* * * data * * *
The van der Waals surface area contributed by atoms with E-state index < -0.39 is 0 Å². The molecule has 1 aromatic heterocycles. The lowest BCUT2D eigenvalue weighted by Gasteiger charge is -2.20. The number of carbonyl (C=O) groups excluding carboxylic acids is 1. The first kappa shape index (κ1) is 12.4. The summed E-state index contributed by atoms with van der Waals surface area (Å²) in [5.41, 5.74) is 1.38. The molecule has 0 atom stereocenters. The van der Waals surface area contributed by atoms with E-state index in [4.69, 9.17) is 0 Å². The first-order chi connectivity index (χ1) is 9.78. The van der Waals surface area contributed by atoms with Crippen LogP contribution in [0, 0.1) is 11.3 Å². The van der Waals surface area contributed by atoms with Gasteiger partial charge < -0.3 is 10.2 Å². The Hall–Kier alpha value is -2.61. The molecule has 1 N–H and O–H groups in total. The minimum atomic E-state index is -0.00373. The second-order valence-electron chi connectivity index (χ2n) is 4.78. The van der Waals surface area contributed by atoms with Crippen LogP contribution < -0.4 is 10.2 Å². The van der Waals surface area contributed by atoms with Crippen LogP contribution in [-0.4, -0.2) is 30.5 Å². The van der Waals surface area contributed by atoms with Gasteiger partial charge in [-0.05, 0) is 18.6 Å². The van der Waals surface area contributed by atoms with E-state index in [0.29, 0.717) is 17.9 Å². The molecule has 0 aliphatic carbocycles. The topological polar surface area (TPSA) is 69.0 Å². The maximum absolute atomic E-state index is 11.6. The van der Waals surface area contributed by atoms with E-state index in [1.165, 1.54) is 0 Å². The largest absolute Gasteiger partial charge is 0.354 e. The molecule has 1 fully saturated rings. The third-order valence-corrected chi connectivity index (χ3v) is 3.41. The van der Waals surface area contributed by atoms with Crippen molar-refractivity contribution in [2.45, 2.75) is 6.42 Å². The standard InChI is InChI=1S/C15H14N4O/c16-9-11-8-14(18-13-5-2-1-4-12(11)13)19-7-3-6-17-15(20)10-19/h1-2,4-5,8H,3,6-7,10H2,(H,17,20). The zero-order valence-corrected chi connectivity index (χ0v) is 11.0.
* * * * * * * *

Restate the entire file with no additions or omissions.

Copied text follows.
The van der Waals surface area contributed by atoms with E-state index < -0.39 is 0 Å². The molecule has 1 aromatic heterocycles. The lowest BCUT2D eigenvalue weighted by Gasteiger charge is -2.20. The number of carbonyl (C=O) groups excluding carboxylic acids is 1. The first kappa shape index (κ1) is 12.4. The summed E-state index contributed by atoms with van der Waals surface area (Å²) in [5.41, 5.74) is 1.38. The molecule has 0 atom stereocenters. The van der Waals surface area contributed by atoms with E-state index in [4.69, 9.17) is 0 Å². The first-order chi connectivity index (χ1) is 9.78. The van der Waals surface area contributed by atoms with Crippen LogP contribution in [0, 0.1) is 11.3 Å². The van der Waals surface area contributed by atoms with Gasteiger partial charge < -0.3 is 10.2 Å². The Hall–Kier alpha value is -2.61. The molecule has 1 N–H and O–H groups in total. The minimum atomic E-state index is -0.00373. The second-order valence-electron chi connectivity index (χ2n) is 4.78. The van der Waals surface area contributed by atoms with Crippen LogP contribution < -0.4 is 10.2 Å². The van der Waals surface area contributed by atoms with Crippen LogP contribution in [-0.4, -0.2) is 30.5 Å². The van der Waals surface area contributed by atoms with Gasteiger partial charge in [-0.05, 0) is 18.6 Å². The van der Waals surface area contributed by atoms with E-state index in [0.29, 0.717) is 17.9 Å². The molecule has 0 aliphatic carbocycles. The topological polar surface area (TPSA) is 69.0 Å². The maximum absolute atomic E-state index is 11.6. The van der Waals surface area contributed by atoms with E-state index in [1.165, 1.54) is 0 Å². The largest absolute Gasteiger partial charge is 0.354 e. The molecule has 1 fully saturated rings. The third-order valence-corrected chi connectivity index (χ3v) is 3.41. The van der Waals surface area contributed by atoms with Crippen molar-refractivity contribution in [2.45, 2.75) is 6.42 Å². The standard InChI is InChI=1S/C15H14N4O/c16-9-11-8-14(18-13-5-2-1-4-12(11)13)19-7-3-6-17-15(20)10-19/h1-2,4-5,8H,3,6-7,10H2,(H,17,20). The zero-order valence-corrected chi connectivity index (χ0v) is 11.0.